The start of the home micro project didn’t mean the end of the Tiger, at least not yet. Come August 1983, months after the low-cost machine had already gone on sale as the Oric-1, Tangerine announced the TD-3000 Tigress with a view to shipping the machine the following October. By then the design had also been sold to HH Electronics, a developer of audio amplifiers founded in the late 1960s and based just down the road from Tangerine. HH announced the HH Tiger around the same that Tangerine did, before putting into production later that summer. HH would take the risk and considerable cost of tooling up for Tiger production off Tangerine’s shoulders.
PCN’s reviewer, Susan Curran, called the Tiger “the Rover of the micro world perhaps”, but the computer failed to make an impression, despite its novel architecture. It was too costly to produce, and Tangerine was never able to ship its version, the TD-3000. HH’s parent company went bust three months later and that was that. Meanwhile, rather than release the micro that was by April 1982 already called the Oric - the name, conjured up by Tullis from a partial anagram of ‘micro’, confirms Paul Johnson - Tangerine instead chose to establish yet another company, Oric Products International, to take the computer to market. A key source of funding for Tangerine’s new computer was secondhand car seller British Car Auctions (BCA), brought in by Tullis, who knew BCA founder David Wickins. Wickins was persuaded to invest in the UK home computer boom and put up £350,000 to fund development work, but this was contingent on the establishment of a new company to market the micro.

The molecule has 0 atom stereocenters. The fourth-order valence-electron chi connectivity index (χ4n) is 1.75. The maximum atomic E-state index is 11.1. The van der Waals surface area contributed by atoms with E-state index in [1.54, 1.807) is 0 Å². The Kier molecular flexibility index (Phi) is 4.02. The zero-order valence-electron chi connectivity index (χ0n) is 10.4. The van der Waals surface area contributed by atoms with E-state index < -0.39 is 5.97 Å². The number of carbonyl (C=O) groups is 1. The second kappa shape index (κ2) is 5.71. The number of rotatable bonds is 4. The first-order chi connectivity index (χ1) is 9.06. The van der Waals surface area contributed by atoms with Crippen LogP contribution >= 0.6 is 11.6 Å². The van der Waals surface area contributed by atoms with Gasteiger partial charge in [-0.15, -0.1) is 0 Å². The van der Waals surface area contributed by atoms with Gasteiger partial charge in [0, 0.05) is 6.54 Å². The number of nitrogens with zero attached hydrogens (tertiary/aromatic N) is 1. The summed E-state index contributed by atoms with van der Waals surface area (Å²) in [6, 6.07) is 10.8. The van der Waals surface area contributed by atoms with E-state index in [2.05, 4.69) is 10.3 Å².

Tangerine's early visualisation of the Tiger
From the collection of Paul Kaufman
Tangerine’s role, then, was to develop the machine and license the design to OPI, for which it charged £100,000 up front plus 50 pence per unit for the first 100,000 units, recalls Johnson - £150,000 in all. Indeed, the computer’s motherboard would clearly state: “ORIC-1 Designed by TCS Ltd”.
Tullis became OPI’s Chairman, with Johnson and Barry Muncaster taking on the roles, respectively, of Technical Director and Managing Director. Peter Harding was put in charge of sales and marketing, a role he also fulfilled for Tandata. OPI’s remaining director was Ted Plumridge, present to represent the interests of BCA.
Having designed the Microtan 65 around the 6502 processor - the version of the chip produced by Rockwell - Johnson decided to use the chip in the Oric too. The home micro needed to be developed quickly and cheaply, and that mean using as much of the Microtan as possible.
Designing the Oric
“We stuck with the 6502 processor... because it's probably the world's best-selling chip,” he said in an interview with Popular Computing Weekly published just after the Oric’s formal launch in January 1983. “Besides we have lots of experience with it, and software for it has already been built up. For example, we can quite easily modify the Microtan DOS to run on the Oric.”
Development work ran through the spring and summer of 1982. In July, Tangerine told the press it had completed the design work on “a new micro which will go on sale in October for less than £100” to take on the Spectrum, which by then had still not shipped in volume and, it was becoming clear, would not do so until the following autumn. Central to keeping down the cost was the use of a monolithic ULA (Uncommitted Logic Array) chip - what today would be called a Gate Array - designed to combine as many subsidiary logic components as possible.